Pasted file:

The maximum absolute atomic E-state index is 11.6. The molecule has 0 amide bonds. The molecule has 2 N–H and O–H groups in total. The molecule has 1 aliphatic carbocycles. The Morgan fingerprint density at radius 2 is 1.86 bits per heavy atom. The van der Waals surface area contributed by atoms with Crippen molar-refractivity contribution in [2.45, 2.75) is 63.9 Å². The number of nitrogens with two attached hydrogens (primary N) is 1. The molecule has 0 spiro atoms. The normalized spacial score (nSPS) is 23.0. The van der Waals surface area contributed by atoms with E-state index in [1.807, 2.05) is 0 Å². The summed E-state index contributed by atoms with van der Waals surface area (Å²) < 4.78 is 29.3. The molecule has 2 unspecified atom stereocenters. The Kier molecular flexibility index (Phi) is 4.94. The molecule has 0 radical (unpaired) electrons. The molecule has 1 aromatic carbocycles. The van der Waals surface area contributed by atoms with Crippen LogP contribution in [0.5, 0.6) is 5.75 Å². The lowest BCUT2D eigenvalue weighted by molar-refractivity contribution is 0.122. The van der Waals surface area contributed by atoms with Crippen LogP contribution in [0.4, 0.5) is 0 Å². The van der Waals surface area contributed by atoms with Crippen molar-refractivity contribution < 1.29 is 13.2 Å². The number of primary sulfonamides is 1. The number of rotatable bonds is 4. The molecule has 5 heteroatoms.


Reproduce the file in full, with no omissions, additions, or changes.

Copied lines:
The maximum absolute atomic E-state index is 11.6. The molecule has 0 amide bonds. The molecule has 2 N–H and O–H groups in total. The molecule has 1 aliphatic carbocycles. The Morgan fingerprint density at radius 2 is 1.86 bits per heavy atom. The van der Waals surface area contributed by atoms with Crippen molar-refractivity contribution in [2.45, 2.75) is 63.9 Å². The number of nitrogens with two attached hydrogens (primary N) is 1. The molecule has 0 spiro atoms. The normalized spacial score (nSPS) is 23.0. The van der Waals surface area contributed by atoms with E-state index in [1.807, 2.05) is 0 Å². The summed E-state index contributed by atoms with van der Waals surface area (Å²) < 4.78 is 29.3. The molecule has 2 unspecified atom stereocenters. The Kier molecular flexibility index (Phi) is 4.94. The molecule has 0 radical (unpaired) electrons. The molecule has 1 aromatic carbocycles. The van der Waals surface area contributed by atoms with Crippen LogP contribution in [0.5, 0.6) is 5.75 Å². The lowest BCUT2D eigenvalue weighted by molar-refractivity contribution is 0.122. The van der Waals surface area contributed by atoms with Crippen LogP contribution in [0.4, 0.5) is 0 Å². The van der Waals surface area contributed by atoms with Crippen molar-refractivity contribution < 1.29 is 13.2 Å². The number of primary sulfonamides is 1. The number of rotatable bonds is 4. The molecule has 5 heteroatoms.